Example: A school cuts back on its physical education program to allocate more time for academic subjects, depriving students of the opportunity to develop various motor skills like running, jumping, or swimming.

4. Social and Cultural Factors

Cultural beliefs and social norms significantly influence the types of activities children engage in, which in turn affects their physical development. For instance, some cultures may prioritize academic achievements over physical activities. Similarly, societal perceptions about gender can limit the types of physical activities considered “appropriate” for boys and girls, affecting their physical development differently. Understanding and addressing these social and cultural influences is essential for encouraging healthy physical development for all children.

  • Example 1: In some cultures, boys are encouraged to participate in sports like soccer or basketball, while girls are subtly discouraged from such activities, leading to uneven physical development opportunities based on gender.
  • Example 2: A family values academic achievement over physical well-being, resulting in the child focusing more on homework and study, with limited time spent on physical activities.

Theoretical Evidence

Theoretical evidence can offer a more structured understanding of how these factors influence physical development in children. Below are some theories and frameworks that lend insight into each of the four areas:

  1. Technology and Screen Time
    • Theory: Uses and Gratifications Theory
    • Evidence: This theory suggests people use media for various reasons including entertainment, information, or social integration. When applied to children, this theory can explain excessive screen time as fulfilling one of these needs, often at the expense of physical activity.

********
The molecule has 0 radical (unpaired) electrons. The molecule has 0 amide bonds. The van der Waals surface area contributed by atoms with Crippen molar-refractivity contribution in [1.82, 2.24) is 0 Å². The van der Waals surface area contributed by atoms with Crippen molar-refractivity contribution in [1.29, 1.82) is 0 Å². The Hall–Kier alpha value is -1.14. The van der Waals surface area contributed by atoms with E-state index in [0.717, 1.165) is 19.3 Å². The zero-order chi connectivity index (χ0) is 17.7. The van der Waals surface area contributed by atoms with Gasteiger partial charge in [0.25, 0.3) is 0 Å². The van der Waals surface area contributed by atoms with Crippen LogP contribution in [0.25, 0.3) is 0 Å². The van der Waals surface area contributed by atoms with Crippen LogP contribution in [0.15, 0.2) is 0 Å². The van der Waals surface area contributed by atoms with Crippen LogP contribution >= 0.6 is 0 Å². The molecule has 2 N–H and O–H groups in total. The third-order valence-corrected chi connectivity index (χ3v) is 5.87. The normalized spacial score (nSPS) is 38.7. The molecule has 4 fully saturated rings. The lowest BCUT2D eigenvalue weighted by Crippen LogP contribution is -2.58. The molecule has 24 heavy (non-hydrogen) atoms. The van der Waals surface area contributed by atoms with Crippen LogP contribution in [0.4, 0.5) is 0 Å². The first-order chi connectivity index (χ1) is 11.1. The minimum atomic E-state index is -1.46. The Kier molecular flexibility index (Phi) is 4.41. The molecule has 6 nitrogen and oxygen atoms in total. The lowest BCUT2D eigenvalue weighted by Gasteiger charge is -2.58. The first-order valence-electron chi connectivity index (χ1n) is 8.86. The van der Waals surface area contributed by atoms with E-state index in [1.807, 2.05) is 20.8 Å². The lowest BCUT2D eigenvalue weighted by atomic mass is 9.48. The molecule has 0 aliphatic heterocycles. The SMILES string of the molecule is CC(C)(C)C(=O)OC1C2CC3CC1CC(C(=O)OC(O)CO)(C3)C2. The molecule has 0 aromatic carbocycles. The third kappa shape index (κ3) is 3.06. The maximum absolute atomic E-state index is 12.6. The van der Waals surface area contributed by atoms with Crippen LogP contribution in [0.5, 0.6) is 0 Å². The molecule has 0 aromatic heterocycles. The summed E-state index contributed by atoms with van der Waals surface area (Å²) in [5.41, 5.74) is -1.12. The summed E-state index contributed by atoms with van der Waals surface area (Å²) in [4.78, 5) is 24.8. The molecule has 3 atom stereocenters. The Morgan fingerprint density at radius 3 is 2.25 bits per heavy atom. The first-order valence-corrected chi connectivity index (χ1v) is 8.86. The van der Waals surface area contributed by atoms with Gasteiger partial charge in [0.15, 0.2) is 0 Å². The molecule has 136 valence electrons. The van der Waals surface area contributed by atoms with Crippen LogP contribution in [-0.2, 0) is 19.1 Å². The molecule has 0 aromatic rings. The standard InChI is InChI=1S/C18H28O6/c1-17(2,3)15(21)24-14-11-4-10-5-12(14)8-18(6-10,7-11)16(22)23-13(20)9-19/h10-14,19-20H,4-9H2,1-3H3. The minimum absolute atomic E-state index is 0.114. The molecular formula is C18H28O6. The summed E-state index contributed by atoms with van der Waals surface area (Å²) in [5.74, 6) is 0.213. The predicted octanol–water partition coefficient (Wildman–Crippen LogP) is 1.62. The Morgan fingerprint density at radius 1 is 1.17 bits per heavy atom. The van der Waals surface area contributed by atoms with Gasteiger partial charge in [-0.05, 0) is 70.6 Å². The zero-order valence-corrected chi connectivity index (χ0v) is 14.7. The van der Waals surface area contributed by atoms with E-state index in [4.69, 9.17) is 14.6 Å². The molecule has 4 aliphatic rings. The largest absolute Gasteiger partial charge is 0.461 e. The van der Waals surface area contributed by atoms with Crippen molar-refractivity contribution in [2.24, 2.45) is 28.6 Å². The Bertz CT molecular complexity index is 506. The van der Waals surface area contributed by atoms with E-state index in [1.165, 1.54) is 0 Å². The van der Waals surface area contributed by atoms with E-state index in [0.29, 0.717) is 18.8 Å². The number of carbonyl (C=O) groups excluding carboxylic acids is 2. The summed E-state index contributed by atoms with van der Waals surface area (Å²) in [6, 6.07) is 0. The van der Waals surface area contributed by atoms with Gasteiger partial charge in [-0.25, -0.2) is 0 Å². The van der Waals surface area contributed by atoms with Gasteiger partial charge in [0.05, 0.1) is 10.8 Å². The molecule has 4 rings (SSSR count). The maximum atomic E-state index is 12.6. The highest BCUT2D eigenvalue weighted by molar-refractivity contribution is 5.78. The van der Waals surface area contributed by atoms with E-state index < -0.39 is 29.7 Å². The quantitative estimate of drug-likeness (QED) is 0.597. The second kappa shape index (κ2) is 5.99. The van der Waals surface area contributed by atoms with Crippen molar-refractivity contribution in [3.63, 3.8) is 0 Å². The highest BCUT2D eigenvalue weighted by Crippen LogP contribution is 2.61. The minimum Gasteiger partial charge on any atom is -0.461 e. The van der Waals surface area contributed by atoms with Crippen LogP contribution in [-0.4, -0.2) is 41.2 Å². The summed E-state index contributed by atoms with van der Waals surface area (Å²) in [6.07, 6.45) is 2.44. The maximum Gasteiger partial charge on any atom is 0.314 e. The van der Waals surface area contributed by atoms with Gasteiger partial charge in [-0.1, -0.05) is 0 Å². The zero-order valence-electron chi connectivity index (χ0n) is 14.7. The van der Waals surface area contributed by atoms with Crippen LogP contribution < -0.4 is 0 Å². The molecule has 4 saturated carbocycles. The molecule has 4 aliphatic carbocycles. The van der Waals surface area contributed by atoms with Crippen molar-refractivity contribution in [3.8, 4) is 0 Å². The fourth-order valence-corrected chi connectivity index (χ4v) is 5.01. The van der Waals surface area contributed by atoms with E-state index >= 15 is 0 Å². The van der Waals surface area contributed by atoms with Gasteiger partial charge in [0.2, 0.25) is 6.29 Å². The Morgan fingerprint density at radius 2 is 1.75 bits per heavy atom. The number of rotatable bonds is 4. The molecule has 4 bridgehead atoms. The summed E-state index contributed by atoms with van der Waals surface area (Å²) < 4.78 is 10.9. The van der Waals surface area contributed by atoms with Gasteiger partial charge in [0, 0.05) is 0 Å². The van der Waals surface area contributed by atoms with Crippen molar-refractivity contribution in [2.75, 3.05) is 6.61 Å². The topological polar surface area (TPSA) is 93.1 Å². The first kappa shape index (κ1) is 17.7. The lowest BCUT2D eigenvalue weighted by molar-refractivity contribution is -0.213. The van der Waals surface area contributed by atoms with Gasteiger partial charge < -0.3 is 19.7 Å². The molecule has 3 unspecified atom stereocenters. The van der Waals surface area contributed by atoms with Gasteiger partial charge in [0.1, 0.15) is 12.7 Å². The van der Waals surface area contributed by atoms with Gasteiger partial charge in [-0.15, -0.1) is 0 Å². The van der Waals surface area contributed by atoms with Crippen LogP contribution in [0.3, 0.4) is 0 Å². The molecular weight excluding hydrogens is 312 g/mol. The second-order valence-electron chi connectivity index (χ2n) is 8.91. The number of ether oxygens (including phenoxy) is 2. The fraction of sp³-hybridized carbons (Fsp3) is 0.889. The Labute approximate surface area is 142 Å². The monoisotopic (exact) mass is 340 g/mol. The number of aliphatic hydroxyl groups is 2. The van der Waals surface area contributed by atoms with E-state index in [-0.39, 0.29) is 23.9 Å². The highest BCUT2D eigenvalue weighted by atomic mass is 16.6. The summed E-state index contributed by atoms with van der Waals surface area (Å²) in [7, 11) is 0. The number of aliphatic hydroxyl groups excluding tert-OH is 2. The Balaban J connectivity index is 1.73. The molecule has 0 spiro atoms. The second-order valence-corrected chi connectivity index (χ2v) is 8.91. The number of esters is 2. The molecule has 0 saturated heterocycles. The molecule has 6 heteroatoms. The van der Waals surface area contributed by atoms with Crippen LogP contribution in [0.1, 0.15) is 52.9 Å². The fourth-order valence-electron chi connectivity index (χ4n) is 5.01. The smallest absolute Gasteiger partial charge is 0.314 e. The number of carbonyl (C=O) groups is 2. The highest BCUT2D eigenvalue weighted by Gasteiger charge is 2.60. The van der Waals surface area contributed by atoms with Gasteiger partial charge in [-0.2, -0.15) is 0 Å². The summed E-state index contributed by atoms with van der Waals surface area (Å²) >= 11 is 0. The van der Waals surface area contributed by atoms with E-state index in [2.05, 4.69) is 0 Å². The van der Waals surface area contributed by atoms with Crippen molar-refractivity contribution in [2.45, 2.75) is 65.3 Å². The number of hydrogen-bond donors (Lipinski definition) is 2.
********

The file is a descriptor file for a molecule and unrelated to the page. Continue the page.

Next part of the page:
2. Nutrition and Diet
    • Theory: Behavioral Economics Theory
    • Evidence: This theory posits that the immediate, easily accessible rewards (like fast food) are often chosen over long-term benefits (like a healthy diet). Thus, children might opt for immediate gratification, adversely affecting their physical health.
  3. Physical Education and School Programs
    • Theory: Social Cognitive Theory
    • Evidence: According to this theory, behavior, environment, and personal factors all interact to influence one’s behavior. In schools without physical education, children lack both the environment and the role models to encourage physical activity, affecting their long-term physical development.
  4. Social and Cultural Factors
    • Theory: Gender Schema Theory and Cultural Capital Theory
    • Evidence: Gender Schema Theory suggests that societal norms shape gender-specific behaviors, including physical activity. Cultural Capital Theory argues that social assets like norms and values can affect a child’s opportunities and choices, including those related to physical activities.

These theories provide a theoretical framework for understanding the influences on physical development, abilities, and fitness in children. They help researchers, educators, and parents understand not only the ‘what’ but also the ‘why’ behind these influences.


In today’s fast-evolving world, various factors impact the physical development, abilities, and fitness of children. From technology and diet to educational systems and social norms, these elements can either pose challenges or offer opportunities for enhancing physical health. By understanding these influences, parents, educators, and policymakers can take proactive steps to ensure that children grow up to be physically active and healthy adults.